[20. ]John Macy, Jr., had attended Winchester High School and was admitted to Wabash College in 1904. Macy never received his diploma from Winchester High School; he was denied the parchment for refusing to give the class oration required of every graduating senior. He was admitted into Wabash on the condition that he maintain high grades. Macy pledged with Phi Gamma Delta fraternity and four years later graduated Phi Beta Kappa, earning a bachelor of arts degree in languages and literature. He attended Columbia University Law School for one year but in 1909 was summoned by his father to return to Winchester without a law degree. John Macy, Sr., was forced to resign as Randolph Circuit Court judge because of ill health. Father and son practiced law together until 1912, when John Macy, Sr., passed away. John Macy, Jr., then practiced law with a number of law partners, including Jim Goodrich, until 1920, when Pierre returned to Winchester. Macy and Pierre practiced together for the next three years above the old Randolph County Bank at the intersection of Washington and Meridian streets. See Anna Marie Gibbons, “John W. Macy Retiring as Judge of Randolph Circuit Court,” Winchester (Ind.) News, December 2, 1966, p. 1, col. 3.
[21. ]Mary Simpson, interview, April 12, 1992. Accounts of the local bridge parties and the names of those who attended were published in the local newspaper. See “Bridge Party,” Winchester (Ind.) Journal-Herald, August 27, 1925, p. 5, col. 4.
[22. ]Jim Goodrich seldom missed a Sunday, and he would drive back to Winchester from Indianapolis late on Saturday nights during his years as governor just to teach the class on Sunday mornings. The class would have as many as 100 to 125 men each Sunday morning. It grew so big that the only place large enough to hold it was the church’s sanctuary. James Goodrich was a much-admired Sunday school teacher. Even years after the former governor’s death, his reputation as a religious instructor continued, although the effectiveness of his message may be questioned. Jack Davidson, a former Randolph County Republican chairman, told Claude Barnes, a one-time employee of the governor, “Jim Goodrich was the best goddamn Sunday school teacher I’ve ever had” (Don Welch, interview, December 16, 1991).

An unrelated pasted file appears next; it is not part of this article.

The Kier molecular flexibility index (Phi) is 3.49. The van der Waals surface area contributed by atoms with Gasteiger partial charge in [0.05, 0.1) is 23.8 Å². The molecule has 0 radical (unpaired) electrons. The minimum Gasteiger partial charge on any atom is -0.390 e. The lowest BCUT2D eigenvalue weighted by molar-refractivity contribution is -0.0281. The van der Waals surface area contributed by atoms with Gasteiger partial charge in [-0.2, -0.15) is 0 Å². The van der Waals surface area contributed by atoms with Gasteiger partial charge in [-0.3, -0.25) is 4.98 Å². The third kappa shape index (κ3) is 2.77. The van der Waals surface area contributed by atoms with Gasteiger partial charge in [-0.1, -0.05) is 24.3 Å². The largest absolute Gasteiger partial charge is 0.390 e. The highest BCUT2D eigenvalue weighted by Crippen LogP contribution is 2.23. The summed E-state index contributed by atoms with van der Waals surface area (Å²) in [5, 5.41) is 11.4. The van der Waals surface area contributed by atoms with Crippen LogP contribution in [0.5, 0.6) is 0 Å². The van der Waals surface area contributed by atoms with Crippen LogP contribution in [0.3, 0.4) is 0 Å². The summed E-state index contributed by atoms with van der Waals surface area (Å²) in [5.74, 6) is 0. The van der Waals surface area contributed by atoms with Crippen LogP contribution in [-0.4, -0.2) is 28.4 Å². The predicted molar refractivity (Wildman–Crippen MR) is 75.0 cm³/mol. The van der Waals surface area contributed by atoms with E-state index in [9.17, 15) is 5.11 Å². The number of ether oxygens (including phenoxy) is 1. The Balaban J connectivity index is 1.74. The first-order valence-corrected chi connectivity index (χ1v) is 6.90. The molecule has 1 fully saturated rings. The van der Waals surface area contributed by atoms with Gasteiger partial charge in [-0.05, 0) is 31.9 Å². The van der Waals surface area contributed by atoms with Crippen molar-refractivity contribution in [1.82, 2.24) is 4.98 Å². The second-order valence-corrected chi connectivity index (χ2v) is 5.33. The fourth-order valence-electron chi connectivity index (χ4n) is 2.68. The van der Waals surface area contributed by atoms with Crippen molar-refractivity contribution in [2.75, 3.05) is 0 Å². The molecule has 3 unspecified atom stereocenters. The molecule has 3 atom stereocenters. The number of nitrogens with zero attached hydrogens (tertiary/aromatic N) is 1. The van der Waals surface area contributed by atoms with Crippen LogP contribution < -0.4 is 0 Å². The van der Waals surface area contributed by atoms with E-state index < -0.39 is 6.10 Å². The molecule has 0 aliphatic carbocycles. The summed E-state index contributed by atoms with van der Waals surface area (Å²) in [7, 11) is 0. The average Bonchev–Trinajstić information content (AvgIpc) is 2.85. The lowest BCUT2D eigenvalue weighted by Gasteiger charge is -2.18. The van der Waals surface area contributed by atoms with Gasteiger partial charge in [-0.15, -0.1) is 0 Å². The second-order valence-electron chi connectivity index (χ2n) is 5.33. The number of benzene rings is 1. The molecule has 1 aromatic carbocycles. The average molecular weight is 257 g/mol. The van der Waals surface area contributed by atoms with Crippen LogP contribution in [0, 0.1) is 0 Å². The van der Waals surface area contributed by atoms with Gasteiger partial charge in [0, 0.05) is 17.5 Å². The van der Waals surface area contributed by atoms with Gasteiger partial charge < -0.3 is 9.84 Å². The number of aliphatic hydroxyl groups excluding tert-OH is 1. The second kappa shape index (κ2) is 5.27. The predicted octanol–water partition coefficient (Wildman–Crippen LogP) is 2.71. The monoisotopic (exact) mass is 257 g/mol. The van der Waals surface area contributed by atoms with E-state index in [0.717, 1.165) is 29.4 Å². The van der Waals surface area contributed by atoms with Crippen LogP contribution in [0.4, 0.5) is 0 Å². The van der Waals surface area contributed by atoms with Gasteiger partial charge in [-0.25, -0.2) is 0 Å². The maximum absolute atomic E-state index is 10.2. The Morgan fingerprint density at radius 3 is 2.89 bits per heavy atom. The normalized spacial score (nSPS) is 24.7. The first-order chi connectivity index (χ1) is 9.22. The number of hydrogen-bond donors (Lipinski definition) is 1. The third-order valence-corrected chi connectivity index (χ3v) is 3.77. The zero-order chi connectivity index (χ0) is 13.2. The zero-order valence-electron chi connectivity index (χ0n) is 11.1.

[23. ]Ralph Litschert was one of Pierre’s students in the Sunday school class. He remembers playing for several summers on the Winchester Presbyterian baseball team, along with Fred Oxley, Johnny Copeland, and others, all of whom also attended Pierre’s Sunday school class (interview, November 10, 1991).
[24. ]Pierre talked often about his “backsliding” to his two secretaries, Rosanna Amos and Ruth Connolly, though he did occasionally attend church when in Winchester (Rosanna Amos, interview, December 10, 1991; Ruth Connolly, interview, October 25, 1991).
[25. ]According to Goodrich’s first cousins, Elizabeth Terry and Florence Dunn, their uncle James and aunt Cora tried to persuade Pierre and Dorothy to stay in Winchester, but Pierre had plans that he believed were too big for Winchester. The couple moved to 1529 Park Avenue, Indianapolis (Elizabeth Goodrich Terry, interview, November 16, 1991; Florence Dunn, interview, July 18, 1992).
[26. ]Anna Marie Gibbons, interview, December 22, 1992. See also “John W. Macy Retiring as Judge of Randolph Circuit Court,” Winchester (Ind.) News, December 2, 1966, p. 1, col. 2.
[27. ]Florence Dunn, interview, July 18, 1992. Florence Dunn was excited at the prospect of living again near her cousin and Dorothy. In 1921, Florence had married Francis Dunn of Marion, Indiana, who had recently graduated from Harvard. The two moved to Indianapolis, where Francis was a manager with the W. H. Gossard Company.